Punjab’s Rehab Racket: Where Taekwondo Champ Counsels Drug Addicts
Computer applications graduate. Taekwondo black belt. But no degree in psychology. That’s the profile of a ‘counsellor’ for heroin addicts at a private rehab and counselling centre in Punjab’s Bathinda district.
Punjab has been battling a drug addiction crisis for a while now, and the government-sponsored Punjab Opiods Dependence Survey, published in 2016, reveals there are 3.2 lakh drug addicts who spend Rs 7,500 crore annually on opiods.
An investigation by The Quint into the state of private rehabilitation and counselling centres in Bathinda has revealed that four of the district’s five centres are functioning without the mandatory three-year, government-issued license. They also flout other vital government rules mentioned in the 2011 regulations. This includes admitting addicts who have not undergone detoxification. They also employ ‘counsellors’ without the minimum qualification for the job – an M. Phil or MA in Psychology, Sociology or social work.
Bathinda is a Shiromani Akali Dal (SAD) stronghold. Former Punjab CM Parkash Singh Badal’s ancestral house is in Bathinda, and his daughter-in-law Harsimrat Kaur Badal is the local MP. Also, Bathinda is where Captain Amarinder Singh, during his Punjab 2017 Assembly election campaign, dramatically put his hand on the gutka (holy Sikh book) and pledged: “I’ll end the Punjab drug menace within four weeks of coming to power”.
Government rules say if a private rehabilitation and counselling centre fails to get its license renewed before its expiry, it is considered to have shut down – but in Bathinda, that barely holds true.
No License? No Problem! This is Bathinda
Anurag Dwivedi, founder of the Adarsh Foundation Rehabilitation and De-Addiction Centre in Bathinda’s Rampura Phaul area, says he set up shop in 2009, when the Punjab government had no rules for drug rehab centres. But after regulations were introduced in 2011, Dwivedi secured a license the following year, which expired in 2015.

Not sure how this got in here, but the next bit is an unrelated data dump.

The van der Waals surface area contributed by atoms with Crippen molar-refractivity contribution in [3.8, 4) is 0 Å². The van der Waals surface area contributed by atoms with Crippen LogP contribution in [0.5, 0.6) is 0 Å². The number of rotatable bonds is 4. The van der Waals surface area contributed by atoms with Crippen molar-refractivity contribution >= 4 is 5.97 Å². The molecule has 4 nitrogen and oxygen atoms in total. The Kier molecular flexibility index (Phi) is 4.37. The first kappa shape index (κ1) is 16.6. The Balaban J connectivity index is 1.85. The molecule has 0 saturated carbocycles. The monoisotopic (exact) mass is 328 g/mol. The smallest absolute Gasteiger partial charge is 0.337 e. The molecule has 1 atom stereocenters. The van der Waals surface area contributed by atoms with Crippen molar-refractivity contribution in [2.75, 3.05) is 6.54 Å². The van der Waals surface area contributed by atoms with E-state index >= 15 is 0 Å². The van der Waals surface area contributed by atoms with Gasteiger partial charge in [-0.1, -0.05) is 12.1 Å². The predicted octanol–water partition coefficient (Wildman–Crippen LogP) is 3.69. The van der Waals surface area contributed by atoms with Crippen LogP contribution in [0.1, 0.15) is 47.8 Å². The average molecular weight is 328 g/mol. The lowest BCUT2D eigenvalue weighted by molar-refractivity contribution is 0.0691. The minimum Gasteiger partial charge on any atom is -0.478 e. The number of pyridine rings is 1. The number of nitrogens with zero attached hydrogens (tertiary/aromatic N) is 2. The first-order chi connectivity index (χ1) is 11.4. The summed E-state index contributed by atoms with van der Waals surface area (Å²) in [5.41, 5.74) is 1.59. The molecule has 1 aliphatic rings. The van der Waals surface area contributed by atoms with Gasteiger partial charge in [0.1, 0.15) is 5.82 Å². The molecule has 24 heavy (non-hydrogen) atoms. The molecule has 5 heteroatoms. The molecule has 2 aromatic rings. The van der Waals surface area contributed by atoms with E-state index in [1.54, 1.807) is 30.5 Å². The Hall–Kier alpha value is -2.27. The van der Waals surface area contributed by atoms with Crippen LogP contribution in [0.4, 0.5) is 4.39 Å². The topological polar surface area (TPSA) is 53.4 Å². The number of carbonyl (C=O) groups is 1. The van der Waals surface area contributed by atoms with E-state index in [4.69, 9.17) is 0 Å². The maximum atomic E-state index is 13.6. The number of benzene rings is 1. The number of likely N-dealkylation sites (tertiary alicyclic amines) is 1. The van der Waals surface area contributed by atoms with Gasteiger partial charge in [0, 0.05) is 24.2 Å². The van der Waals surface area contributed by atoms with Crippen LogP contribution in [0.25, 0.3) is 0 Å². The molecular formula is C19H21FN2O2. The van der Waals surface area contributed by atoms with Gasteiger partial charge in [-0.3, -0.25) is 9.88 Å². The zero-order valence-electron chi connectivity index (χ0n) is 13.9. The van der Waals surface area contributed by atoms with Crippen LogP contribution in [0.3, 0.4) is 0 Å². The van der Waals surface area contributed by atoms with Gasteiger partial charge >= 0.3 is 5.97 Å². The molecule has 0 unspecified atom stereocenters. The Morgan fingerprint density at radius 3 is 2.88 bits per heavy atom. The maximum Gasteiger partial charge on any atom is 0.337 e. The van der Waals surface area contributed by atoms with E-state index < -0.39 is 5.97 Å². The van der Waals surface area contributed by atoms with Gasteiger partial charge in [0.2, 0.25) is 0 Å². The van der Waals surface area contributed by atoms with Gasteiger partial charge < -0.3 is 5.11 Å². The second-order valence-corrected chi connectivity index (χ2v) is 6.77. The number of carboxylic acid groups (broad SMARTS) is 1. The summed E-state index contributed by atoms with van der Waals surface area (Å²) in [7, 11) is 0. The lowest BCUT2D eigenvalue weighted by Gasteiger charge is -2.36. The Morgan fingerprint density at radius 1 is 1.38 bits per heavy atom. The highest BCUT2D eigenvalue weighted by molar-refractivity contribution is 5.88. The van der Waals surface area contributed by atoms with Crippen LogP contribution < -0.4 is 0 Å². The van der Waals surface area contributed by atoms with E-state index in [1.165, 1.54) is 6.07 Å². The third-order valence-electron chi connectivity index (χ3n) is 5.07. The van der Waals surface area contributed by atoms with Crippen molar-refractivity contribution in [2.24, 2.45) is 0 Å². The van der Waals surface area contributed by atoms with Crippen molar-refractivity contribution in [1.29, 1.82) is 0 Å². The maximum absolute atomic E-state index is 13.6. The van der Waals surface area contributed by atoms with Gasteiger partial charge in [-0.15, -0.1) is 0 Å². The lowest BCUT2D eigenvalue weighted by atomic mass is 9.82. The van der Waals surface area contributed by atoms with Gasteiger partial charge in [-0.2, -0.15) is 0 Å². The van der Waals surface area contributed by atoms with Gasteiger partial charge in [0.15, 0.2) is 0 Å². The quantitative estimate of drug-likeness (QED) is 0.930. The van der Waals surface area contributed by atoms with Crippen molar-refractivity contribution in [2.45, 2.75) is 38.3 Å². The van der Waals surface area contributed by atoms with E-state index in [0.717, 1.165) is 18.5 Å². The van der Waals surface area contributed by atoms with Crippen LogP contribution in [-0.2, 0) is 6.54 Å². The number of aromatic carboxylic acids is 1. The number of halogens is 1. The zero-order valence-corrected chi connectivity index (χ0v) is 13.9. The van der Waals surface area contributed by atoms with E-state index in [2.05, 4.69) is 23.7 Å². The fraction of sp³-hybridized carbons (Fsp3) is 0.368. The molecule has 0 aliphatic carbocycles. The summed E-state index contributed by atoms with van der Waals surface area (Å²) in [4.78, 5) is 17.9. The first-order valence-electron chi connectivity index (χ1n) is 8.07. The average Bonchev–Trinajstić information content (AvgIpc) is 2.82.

For the last three years, Adarsh Foundation has been running without a valid license, with 25 beds, 17 of which are currently occupied. At Rs 10,000 for each bed, the centre makes Rs 2,50,000 every month at its maximum strength. The 32-year-old justifies the delay by saying, “We have been trying to get our license renewed. We wrote a letter in November 2017 as well,” he said. The Quint was promised a copy of the letter, but it has not reached us yet.
When asked if they have a counsellor, Dwivedi says someone does come daily from 10:00 am to 3:00 pm. When asked to be introduced, The Quint was told that the ‘counsellor’ was on leave.
Want to be an Addiction Counsellor? Earn a Black Belt in Taekwondo
Forty kilometers from Adarsh Foundation is the Better Life Centre on Badal Road where The Quint met a stout Gurudev Singh Randhawa, who calls himself Director of the centre. Randhawa, from Ferozpur district, has no medical degree, but says he’s worked in hospitals with doctors aiding them in ‘administrative work’ for over 15 years.
“Some people get license for one year, then it has to be renewed. Some get it for two years and some for three years. We got the license for two years and now we’ve given it for renewal,” he says. Randhawa is wrong. All licenses are issued for three years, just like his centre was from 2014. It expired in July, 2017. When pointed out that his license was valid for three years, “haanji, haanji, haanji” is all he had to say.